Bottles and conservation
Rare orchids on shelves
Bottles, racks and shelves of bottles. Ten green bottles??? more like 10,000 bottles full of rich green seedlings and protocorms of well known, and unknown, rare orchid species.
I'm standing in the middle of the flask storage, growing area at Burleigh Park. The area is well lit with natural sunlight under a translucent roof. There are bottles everywhere, and I ask Ian and Pat Walters, "Exactly what have you got here?".
"We must have about 800 plus species actually germinated and growing in flask, with continual sowings of seed from our international contacts. Seed is exchanged with about 25 international growers, mostly species specialists, who are conservation minded."
And who sows and flasks all the species?
"Pat and I both work at the reflasking cabinets, it's more than a 2 person operation to keep up with the flasking now. A few years ago, before CITES stopped the trade in may species, we were sowing just a few species, now we sow everything in the interests of conservation. It has taken years to build up contacts and arrange the successful exchange of seed and protocorm world wide.
We also send internationally sterile tubes of protocorms, and in return we acquire some of the most rare species."
Looking at the rows of bottles, I ask if there are any special stories to tell about the origin and history of some of the species in flask.
"Every new germination brings a feeling of achievement, that here is another endangered species that eventually will be cultivated and conserved, real conservation. Several species have their own particular interest, like the Pachystoma from Hong Kong.
This was germinated from seed collected from a wild population that stood in the way of progress. Hong Kong has a tremendous land shortage, with huge areas being cleared for housing, airports etc. The seed was taken from plants that may no longer exist in the wild, and we will be returning material to Hong Kong.
The other twist to this is that the Pachystoma is a form of our own Australian species, which is also endangered due to land clearing, and the population that I knew of has disappeared."
Do you flask Australian species as well?
"Whatever seed we can get, we sow into flask in the hope of eventually finding someone prepared to cultivate the species. It is a real pleasure to have now, in flask, seedlings of the actual type form of Sarcochilus cecileae. This orchid species has been collected from the rock faces around Townsville to the extent that there are only a few plants remaining in the wild.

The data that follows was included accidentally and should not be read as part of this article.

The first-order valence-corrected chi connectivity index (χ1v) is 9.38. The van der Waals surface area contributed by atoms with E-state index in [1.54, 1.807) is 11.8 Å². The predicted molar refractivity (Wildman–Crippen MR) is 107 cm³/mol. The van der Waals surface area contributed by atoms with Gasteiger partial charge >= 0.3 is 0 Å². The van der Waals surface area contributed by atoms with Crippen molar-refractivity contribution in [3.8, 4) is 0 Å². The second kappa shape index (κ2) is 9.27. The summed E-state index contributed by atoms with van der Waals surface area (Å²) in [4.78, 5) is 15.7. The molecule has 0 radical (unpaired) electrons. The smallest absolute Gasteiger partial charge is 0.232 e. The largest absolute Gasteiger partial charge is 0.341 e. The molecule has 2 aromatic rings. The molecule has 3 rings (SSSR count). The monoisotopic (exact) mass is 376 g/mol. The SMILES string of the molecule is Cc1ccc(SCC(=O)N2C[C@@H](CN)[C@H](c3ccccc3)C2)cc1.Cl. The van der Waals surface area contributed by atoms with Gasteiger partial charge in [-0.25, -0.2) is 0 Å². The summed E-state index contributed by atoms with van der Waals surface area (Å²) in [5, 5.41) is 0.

Its holotype location is Townsville, and we were given a seed pod from that location. The plants are a distinctive form, and we plan on producing community pots and returning plants to the wild.
On an international conservation level, we have things in flask like Coryanthes macrantha, a native of Costa Rica and considered extinct in that country.
I can remember receiving a letter from a grower in Costa Rica, commenting on our list, and out of all the species we had, the Coryanthes macrantha was the most exciting to him."
I watch as Ian unpacks an airmail letter containing packets of seed. Catasetums, Stanhopeas, Dendrobium amabile and others.
Ian comments; "We receive a lot of our seed from international nurserymen, and long ago came to the conclusion that if you want species propagated and conserved, then give the seed to the professionals who have a vested interest in propagating the species in quantity and distributing it.
A nurseryman will propagate and distribute as much as he can, where most hobby growers, if raising seed, are really only interested in the small quantity that they can handle.
One of our contacts wrote back to tell us that out of the material we sent to him, he raised over a thousand seedlings of one species for distribution in France. Now a thousand plants in cultivation is real conservation, it provides propagation material for the future and takes the pressure off wild populations.
We ask growers continually for seed, so that we can distribute species seed internationally. What may be common here could be rare in places like South Africa, Brazil and Hong Kong. If we send out seed, we get different species back, and if germiation is successful, then those species are available as artificially propagated plants in Australia."
A good conservation policy, I thought, and looked at the little bottles designed to be airmailed world wide, as well as within Australia. Enthusiasts in Zimbabwe, Brazil, Singapore, Hong Kong, Denmark, England, Japan, USA and other countries must be thrilled to get these little bottles of rare orchid species all the way from Australia.
The tube of protocorms Ian showed me demonstrated conservation by propagation. His comment; "We can airmail and receive sterile tubes of protocorms easily, it is a quick method of transfer of material for reflasking"
I looked at the sterile tube of Macodes sanderiana, it had come from New Guinea; I must get a seedling of that! and perhaps a seedling of the Coryanthes, the tube that came from the U.S.A., as well.
With little persuasion, Ian and Pat, of Burleigh Park, loaned a few photographs of some of their favourite species. In flower, perhaps later in bottles!
May their conservation efforts, and the seedlings in all those bottles, so many bottles, grow successfully.